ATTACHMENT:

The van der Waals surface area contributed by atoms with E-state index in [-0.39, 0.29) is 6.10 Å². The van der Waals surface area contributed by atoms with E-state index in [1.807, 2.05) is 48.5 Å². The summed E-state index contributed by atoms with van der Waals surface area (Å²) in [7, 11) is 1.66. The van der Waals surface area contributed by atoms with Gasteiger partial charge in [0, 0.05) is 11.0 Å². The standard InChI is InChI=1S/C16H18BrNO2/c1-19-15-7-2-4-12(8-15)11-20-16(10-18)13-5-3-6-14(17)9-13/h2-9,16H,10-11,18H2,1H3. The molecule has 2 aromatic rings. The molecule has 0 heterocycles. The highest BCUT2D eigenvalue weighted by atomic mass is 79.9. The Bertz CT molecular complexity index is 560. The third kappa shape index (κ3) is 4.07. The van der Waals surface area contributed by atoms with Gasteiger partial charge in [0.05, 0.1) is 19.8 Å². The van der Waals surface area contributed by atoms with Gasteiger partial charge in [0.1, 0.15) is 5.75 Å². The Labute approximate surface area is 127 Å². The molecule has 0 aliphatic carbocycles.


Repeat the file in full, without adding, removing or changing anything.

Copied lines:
The van der Waals surface area contributed by atoms with E-state index in [-0.39, 0.29) is 6.10 Å². The van der Waals surface area contributed by atoms with E-state index in [1.807, 2.05) is 48.5 Å². The summed E-state index contributed by atoms with van der Waals surface area (Å²) in [7, 11) is 1.66. The van der Waals surface area contributed by atoms with Gasteiger partial charge in [0, 0.05) is 11.0 Å². The standard InChI is InChI=1S/C16H18BrNO2/c1-19-15-7-2-4-12(8-15)11-20-16(10-18)13-5-3-6-14(17)9-13/h2-9,16H,10-11,18H2,1H3. The molecule has 2 aromatic rings. The molecule has 0 heterocycles. The highest BCUT2D eigenvalue weighted by atomic mass is 79.9. The Bertz CT molecular complexity index is 560. The third kappa shape index (κ3) is 4.07. The van der Waals surface area contributed by atoms with Gasteiger partial charge in [0.05, 0.1) is 19.8 Å². The van der Waals surface area contributed by atoms with Gasteiger partial charge in [0.1, 0.15) is 5.75 Å². The Labute approximate surface area is 127 Å². The molecule has 0 aliphatic carbocycles.